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Vladimir Putin: Looking for support from a new constituency

"Previous books have told of the rise of the Putin system: this one aims to start telling the story of its decay." Thus Ben Judah begins his compelling account of the Putin years. 

As Judah says, Vladimir Putin emerged at the end of Boris Yeltsin's chaotic presidency as exactly the man Russia thought it needed. He was the "Russian Pinochet", loyal, effective and tough. The Russia he inherited faced accelerating political disability, armed insurrection and economic collapse. In short order his new regime took firm control, brought the oligarchs to heel and crushed the Chechen revolt. Putin was lucky; a turnaround in the oil price transformed Russia from a bankrupt into a BRIC. His methods were not gentle, but the Russian people saw the emasculation of the rule of law, press freedom and any genuinely effective opposition as a small price to pay for order and prosperity. Even allowing for ballot rigging, he won re-election in 2004 by a landslide.

Then the bill came in. Putin's "vertical of power", unconstrained by any channels for public criticism or redress, increasingly turned running Russia into a racket. Corruption rose to the levels of Nigeria and Kazakhstan. Perhaps a third of state revenues was stolen. Meanwhile the quality of government deteriorated. Forest fires burned unchecked, terrorists bribed their way through checkpoints, the health and education systems withered, and some two-thirds of Kremlin directives were simply not implemented. The graft and failing government that Putin had been brought in to remedy were again rampant. And top among the extortionists and bribetakers were the police and security organs themselves. In one of Judah's many telling quotes, a Russian friend cries out: "You just don't get it at all — what it really feels like to come from a country where everything can be stolen from you by a policeman with a smile on his face with one knock on the door."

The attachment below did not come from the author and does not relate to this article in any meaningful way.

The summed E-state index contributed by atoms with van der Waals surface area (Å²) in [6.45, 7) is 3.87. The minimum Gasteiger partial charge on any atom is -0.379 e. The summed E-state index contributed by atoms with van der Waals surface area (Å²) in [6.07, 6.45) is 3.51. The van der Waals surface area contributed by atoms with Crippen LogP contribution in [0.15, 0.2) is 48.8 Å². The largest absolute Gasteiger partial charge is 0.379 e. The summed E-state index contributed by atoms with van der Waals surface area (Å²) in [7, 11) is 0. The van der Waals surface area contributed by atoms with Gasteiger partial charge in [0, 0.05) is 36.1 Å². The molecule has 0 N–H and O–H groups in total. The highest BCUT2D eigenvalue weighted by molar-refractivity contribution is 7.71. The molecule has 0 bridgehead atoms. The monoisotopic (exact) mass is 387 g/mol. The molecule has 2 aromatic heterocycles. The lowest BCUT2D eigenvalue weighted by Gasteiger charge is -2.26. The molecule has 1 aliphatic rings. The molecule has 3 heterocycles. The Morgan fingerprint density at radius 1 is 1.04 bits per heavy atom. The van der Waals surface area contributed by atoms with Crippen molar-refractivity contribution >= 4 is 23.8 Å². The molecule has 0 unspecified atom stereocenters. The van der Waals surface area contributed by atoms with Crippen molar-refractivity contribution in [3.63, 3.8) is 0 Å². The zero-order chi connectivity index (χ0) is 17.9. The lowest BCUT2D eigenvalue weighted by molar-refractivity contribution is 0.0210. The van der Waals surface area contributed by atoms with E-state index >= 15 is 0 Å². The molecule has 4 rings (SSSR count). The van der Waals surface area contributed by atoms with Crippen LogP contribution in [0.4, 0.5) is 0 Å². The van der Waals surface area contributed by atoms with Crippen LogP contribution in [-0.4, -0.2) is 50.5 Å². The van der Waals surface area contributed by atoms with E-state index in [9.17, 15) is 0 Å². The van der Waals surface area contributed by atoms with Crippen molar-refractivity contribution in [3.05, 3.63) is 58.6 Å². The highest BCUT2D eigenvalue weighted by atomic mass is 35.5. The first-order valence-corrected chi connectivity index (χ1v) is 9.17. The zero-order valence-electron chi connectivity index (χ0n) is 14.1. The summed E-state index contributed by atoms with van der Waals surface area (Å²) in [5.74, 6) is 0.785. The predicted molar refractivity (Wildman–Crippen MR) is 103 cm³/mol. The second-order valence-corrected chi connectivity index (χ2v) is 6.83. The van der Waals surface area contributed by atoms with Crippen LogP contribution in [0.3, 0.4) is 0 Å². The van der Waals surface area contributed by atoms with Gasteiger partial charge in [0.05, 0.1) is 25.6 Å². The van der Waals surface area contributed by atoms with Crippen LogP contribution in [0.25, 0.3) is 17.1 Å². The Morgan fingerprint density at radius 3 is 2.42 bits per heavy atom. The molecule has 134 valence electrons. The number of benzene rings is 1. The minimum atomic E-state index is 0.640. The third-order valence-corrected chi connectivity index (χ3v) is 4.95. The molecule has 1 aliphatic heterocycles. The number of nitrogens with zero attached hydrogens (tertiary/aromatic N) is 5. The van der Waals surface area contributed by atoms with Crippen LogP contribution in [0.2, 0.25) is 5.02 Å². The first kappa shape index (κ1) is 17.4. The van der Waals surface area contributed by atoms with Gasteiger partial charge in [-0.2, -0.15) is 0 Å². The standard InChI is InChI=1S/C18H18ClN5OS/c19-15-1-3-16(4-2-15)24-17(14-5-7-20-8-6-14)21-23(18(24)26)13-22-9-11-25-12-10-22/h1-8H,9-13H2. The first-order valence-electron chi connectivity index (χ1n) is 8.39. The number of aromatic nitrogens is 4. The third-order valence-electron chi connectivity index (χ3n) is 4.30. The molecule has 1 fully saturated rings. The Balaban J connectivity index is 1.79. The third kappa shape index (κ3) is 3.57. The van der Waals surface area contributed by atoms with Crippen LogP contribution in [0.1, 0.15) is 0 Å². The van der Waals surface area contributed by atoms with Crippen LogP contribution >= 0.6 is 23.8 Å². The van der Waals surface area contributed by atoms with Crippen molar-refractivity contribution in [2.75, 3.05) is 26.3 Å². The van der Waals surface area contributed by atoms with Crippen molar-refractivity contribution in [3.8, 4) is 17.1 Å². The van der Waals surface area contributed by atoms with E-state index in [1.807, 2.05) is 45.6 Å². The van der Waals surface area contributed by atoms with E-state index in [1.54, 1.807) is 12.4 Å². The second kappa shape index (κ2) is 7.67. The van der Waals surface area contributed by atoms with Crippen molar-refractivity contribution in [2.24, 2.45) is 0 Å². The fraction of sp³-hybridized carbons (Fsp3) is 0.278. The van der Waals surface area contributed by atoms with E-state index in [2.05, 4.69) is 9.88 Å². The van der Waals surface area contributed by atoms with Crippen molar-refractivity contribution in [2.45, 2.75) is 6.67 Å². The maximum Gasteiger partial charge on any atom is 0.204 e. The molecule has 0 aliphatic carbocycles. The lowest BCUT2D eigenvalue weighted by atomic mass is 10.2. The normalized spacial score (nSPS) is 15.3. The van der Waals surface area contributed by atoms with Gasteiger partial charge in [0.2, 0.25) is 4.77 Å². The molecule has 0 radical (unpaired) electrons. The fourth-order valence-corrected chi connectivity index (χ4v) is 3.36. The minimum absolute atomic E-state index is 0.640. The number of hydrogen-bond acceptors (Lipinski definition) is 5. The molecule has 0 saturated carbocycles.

Dmitri Medvedev was made president in 2008 because Putin could not serve another consecutive term. He was, in Judah's words, "powerful enough to define Russia's problems but not to solve them". Putin remained the real ruler, and Medvedev's ineffective stabs at liberal reform just underlined how entrenched the system had become. Putin's announcement that he would be returning to the presidency in 2012, rubbing ordinary Russians' faces in the irrelevance of their views on the matter, finally provoked a storm. Huge demonstrations in Moscow and other cities demanded change: less corruption, more democracy, less Putin. It felt like the Arab spring.

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